“My pop worked for Mickey before he got sent up, and my brother Ernie quit school last week to join up with Mickey’s crew. He’s a runner,” the medium boy brags in a low voice. “And if I’m lucky, he says I can be a runner next year, when I’m bigger.”

“You’re lucky, Oskar. That’d be a swell job,” whispers Jimmy. “Hey, Tommy, wouldn’t that be swell?”

The smallest boy nods, eyes wide. Plenty of young boys can imagine nothing finer than being part of Mickey Duffy’s gang. Tommy cranes his body to try and see around his two friends. “Do you think we’ll see Mickey tonight?”

A worker stretches then arches his back, working out the kinks.

“Shhh. Get down, you guys,” whispers Jimmy.

“We should scram. It’s way past dark and Ma’s going to skin me if I’m late again,” says Oskar.

“Mine, too.” Tommy echoes the concern. He nudges Oskar. “Hey, isn’t that one of those new tommy guns?” he says, pointing to one of the guards.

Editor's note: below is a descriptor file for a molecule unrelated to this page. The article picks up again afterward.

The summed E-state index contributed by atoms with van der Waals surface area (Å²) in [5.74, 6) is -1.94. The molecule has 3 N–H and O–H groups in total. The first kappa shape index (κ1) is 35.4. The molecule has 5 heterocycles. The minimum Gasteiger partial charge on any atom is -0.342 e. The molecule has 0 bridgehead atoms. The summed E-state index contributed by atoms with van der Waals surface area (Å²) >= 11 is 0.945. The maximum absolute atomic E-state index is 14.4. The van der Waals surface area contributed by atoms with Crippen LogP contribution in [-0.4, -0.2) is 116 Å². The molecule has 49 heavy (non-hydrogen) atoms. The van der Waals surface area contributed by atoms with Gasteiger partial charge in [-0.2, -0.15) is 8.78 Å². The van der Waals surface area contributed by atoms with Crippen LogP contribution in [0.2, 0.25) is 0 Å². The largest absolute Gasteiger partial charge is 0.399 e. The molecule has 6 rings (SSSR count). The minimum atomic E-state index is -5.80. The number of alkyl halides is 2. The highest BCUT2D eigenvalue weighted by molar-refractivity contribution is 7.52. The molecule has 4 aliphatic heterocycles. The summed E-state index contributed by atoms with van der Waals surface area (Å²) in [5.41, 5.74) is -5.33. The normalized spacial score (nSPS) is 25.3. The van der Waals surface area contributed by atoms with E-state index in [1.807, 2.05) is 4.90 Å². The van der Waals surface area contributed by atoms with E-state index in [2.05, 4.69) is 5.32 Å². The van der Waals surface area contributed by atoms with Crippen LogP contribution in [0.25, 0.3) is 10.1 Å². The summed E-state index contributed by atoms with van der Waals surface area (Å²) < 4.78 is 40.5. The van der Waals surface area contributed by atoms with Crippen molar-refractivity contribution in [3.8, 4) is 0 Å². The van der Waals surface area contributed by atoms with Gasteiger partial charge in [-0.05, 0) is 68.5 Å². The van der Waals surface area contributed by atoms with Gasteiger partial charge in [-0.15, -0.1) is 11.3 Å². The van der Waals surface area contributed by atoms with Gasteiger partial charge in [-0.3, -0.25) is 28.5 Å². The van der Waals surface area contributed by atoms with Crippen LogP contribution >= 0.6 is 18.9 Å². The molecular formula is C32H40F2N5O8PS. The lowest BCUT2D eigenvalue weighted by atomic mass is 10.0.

Oskar punches Tommy’s arm. “Named after you, I suppose?”

Tommy shoves him back.

“Come on you idgits, cut it out. They’ll hear you,” whispers Jimmy. “We got front row seats. Don’t wreck it.”

“Think there’s going to be any action tonight? I’d love to see those choppers lit,” Tommy whispers. “They call ‘em Chicago Typewriters in the newspapers, on account of the noise. And they can shoot nine-hundred rounds a minute. Nine hundred. That’s twenty rounds every three seconds. Can you believe it?”

Oskar rolls his eyes. “I can’t believe you did all that math.”

Jimmy shushes his friends.

“I didn’t say nuthin.” Oskar complains in a soft voice.

A hand grabs Jimmy’s shoulder. “You lads shouldn’t be here. Get on home with ya now,” a policeman whispers.

Surprised, Jimmy yelps and bumps against a crate.

“Hey, who’s there?” shouts one of the workmen. Instantly, the crew pull handguns from shoulder holsters. The men with the tommy guns swing around and turn in the direction of the noise.